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Paleographical, diplomatic and philological analysis of files of Petrus Perençanus, a notary from Zadar (1361–1392)


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Bartulović, Anita. (2014). Paleographical, diplomatic and philological analysis of files of Petrus Perençanus, a notary from Zadar (1361–1392). PhD Thesis. Filozofski fakultet u Zagrebu, Department of History. [mentor Matijević Sokol, Mirjana and Perić, Olga].

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This PhD thesis presents for the first time a life and activities of a medieval notary in a form of a monograph. Petrus called Perençanus, of the late Sir Aço de Lemicetis from Padova, who came to Zadar in the sixties of the 14th century as a notary with the authentication power of the emperor, has been chosen as a subject matter of this work. The work is divided into four chapters. The first chapter presents his biography based on very poor and mostly indirect data. According to the files which he drafted himself it is evident that he acted as a public (1361–1392), court (1366–1367) and chapter (1380–1392) notary in Zadar. The only direct information which was brought by Petrus from Sarzana and which has not been published until now, refers to, only sparingly though, his practice on the island Cres as a locumtenens vicecomitatuum (?) and a procurator of the insular communes Cres, Beli and Lubenice in the seventies of the 14th century. Other indirect data coming from his colleagues relate to him as a witness during completion of different contracts which were made by them, further data relate to him as an owner of a certain land in the Draženica mala Bay and finally three contracts have been found which were drafted by his son Aço. Incidental addresses of the place of his living were mentioned by Perençanus himself in the eschatocol of the agreement he drafted himself but it is hard to say anything more detailed about the character of ownership over those residential objects since no contract was found which he drafted himself at one of his colleagues. The reason for the lack of this kind of information should lie in the fact that a great deal of notarial registers from this period were lost and not preserved. Having taken into account all the references of Perencan's colleagues to his contracts, he most probably died in Zadar in the second half of 1392. The second chapter presents a description of his hand-writing as a part of paleographical analysis which shows characteristics of a notarial cursive Gothic script, then the system of abbreviations in a tabular form as well as a material description of all his preserved files and charters. It has been concluded that the notarial register, which is kept in The State Archives in Zadar, and which covers the period from 1366 to 1392, is not complete because of evident damages made not only as a result of moisture but also because of physical disadvantages of many contracts. This is proved by their incompletness as well as by the references of his colleagues and himself to certain contracts which are not preserved in the notarial register itself. The analysis states that one piece of paper preserved in the notarial register belongs to his lost notarial minute. The third chapter states, by the means of diplomatic analysis of the files, that there were some minor contradictions in the notarial practice in relation to legal provisions that deal with the obligation of releasing charters because the notarial minute as the main book had a high level of authencity based on the signature of the judge examinator himself which is evident in the preserved notarial minutes of Perencan's colleagues as well as in a half of a page of Perencan's notarial minute. Further, the third chapter demonstrates, by the means of comparison, basic differences in diplomatic structure between notarial and chapter charters, respectively files as well as court files, and it introduces a synthesis of legal formulas typical for around forty legal actions in comparison with provisions of Zadar statute book. The last chapter notes, by the means of philological analysis, the majority of appearances on phonological, morphological and syntactic level as well as the influence of vernacular languages on the lexic of Perencan's notarial work written in Latin language. It is recorded that the majority of the mentioned changes move within the norms of Medieval Latin which reflect a very minor influence of Roman language appearances and which in the end witness Perencan's enviable level of knowledge of classical and medieval norms of Latin language.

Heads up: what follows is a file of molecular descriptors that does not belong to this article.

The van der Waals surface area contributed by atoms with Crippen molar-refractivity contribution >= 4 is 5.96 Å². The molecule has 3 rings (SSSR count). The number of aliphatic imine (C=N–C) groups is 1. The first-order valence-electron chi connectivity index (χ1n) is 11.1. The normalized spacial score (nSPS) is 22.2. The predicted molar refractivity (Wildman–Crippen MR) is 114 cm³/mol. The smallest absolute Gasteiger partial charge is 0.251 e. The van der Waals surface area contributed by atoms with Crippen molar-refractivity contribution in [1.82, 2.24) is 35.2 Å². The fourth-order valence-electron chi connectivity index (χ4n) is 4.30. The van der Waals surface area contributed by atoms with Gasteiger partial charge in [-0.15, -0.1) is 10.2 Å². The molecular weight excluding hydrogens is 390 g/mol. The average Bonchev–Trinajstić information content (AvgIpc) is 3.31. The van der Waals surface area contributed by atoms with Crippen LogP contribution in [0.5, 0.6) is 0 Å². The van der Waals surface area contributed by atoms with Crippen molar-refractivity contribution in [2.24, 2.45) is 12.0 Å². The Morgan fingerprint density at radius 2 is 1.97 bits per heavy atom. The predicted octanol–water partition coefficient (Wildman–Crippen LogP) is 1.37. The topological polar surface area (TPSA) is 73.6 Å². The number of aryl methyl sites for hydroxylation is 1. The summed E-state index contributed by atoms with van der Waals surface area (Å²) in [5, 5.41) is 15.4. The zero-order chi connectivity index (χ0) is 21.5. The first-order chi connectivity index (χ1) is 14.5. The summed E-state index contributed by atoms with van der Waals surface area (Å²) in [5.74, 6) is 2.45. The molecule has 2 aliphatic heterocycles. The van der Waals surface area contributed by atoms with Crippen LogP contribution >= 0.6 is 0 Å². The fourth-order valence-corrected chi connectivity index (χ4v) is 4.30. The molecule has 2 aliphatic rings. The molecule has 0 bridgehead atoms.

Item Type: PhD Thesis
Uncontrolled Keywords: Middle ages, Zadar, notarial work, paleographical analysis, diplomatic analysis, philological analysis, Gothic script, notarial minute, notarial registar, chapter registar, charters, court files, Medieval Latin
Subjects: Classical philology > Latin language and Roman literature
Departments: Department of History
Supervisor: Matijević Sokol, Mirjana and Perić, Olga
Date Deposited: 25 Feb 2015 13:56
Last Modified: 01 Oct 2019 15:32

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